Renters insurance isn't often on radar for millennials

Survey: Less than half have such coverage


Despite the fact that millennials, the 23 to 35-year-old age group, are renting in unprecedented numbers, 56 percent do not have renters insurance, according to a survey commissioned by Nationwide Insurance.

Renters insurance might be the most underappreciated form of personal property insurance.

“It’s clear that there’s a misconception among millennials about the importance of renters insurance and how much it really costs,” said Mark Hara, vice president of marketing for Nationwide in Columbus.

The average monthly premium for a renters policy with Nationwide runs between $15 and $20 for up to $100,000 in coverage.

Since 2008, Nationwide said it has paid more than $184 million in renters insurance claims, averaging nearly $4,000 per claim.

How much insurance one should carry for personal property comes down largely to what one owns.

With cars, the insurer simply looks up a vehicle’s value and assigns it to the policy. In fact, auto policies typically don’t even state the amount of coverage for a vehicle — just the deductible.

A homeowner, on the other hand, might determine the amount of money it would require to rebuild the home if it were destroyed — and it takes more expertise to get that right.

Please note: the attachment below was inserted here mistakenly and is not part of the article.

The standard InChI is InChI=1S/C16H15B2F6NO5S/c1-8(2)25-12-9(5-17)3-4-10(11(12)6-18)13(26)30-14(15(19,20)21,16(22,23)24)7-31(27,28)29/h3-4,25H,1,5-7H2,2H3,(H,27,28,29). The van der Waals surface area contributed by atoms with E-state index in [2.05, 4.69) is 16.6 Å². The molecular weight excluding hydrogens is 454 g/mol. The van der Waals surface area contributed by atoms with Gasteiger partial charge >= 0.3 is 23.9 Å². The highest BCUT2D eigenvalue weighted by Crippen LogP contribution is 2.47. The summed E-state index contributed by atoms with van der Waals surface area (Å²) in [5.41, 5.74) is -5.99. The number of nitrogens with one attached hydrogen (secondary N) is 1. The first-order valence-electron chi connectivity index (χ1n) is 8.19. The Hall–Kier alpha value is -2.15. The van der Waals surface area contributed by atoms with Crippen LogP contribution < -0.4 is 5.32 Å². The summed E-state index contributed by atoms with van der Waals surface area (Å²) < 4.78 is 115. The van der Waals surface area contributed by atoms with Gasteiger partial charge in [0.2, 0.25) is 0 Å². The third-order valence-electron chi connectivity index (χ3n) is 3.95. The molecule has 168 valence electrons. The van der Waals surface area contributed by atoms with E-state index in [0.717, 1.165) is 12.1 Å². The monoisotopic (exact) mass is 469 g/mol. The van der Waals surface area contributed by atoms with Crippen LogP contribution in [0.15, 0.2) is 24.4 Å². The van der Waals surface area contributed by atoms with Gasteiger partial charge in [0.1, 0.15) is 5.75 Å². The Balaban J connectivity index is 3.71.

“Most homeowners pay more attention to auto insurance than home insurance,” said Robert Large, vice president of Pacific Specialty Insurance Co. in Menlo Park, Calif. “It’s understandable because auto insurers bombard consumers with TV advertising.

“Additionally, because most families have two or more cars, most spend more on car insurance compared to the typical home insurance policy.”

“We like to teach our customers to be better risk managers,” he said. “Losing a car will cause some pain, but you wouldn’t be financially ruined as you would if the house was destroyed and wasn’t properly insured.”

Mr. Large said with a homeowners policy, there are several factors to consider when deciding the amount of coverage needed.

“The insurer should compare survey cost estimates with actual claim payments,” he said. “Also important is ‘guaranteed replacement cost,’ which comes standard in better policies. That assures there will be enough money to rebuild the house even if the cost exceeds the home insurance amount.”

A homeowners policy will protect the whole home, including the structure, contents, and the people inside. Renters insurance protects the value of the contents of the dwelling and covers injuries.

Both homeowners and renters policies also protect possessions if they are stolen, although neither extend to losses related to motor vehicles.

Most standard policies have limits for certain valuable possessions — such as jewelry, antiques, silverware, furs, or fine art — which need a so-called personal property insurance endorsement, or floater, to be included in coverage.

The Block News Alliance consists of The Blade and the Pittsburgh Post-Gazette. Tim Grant is a reporter for the Post-Gazette.

Contact him at: or 412-263-1591.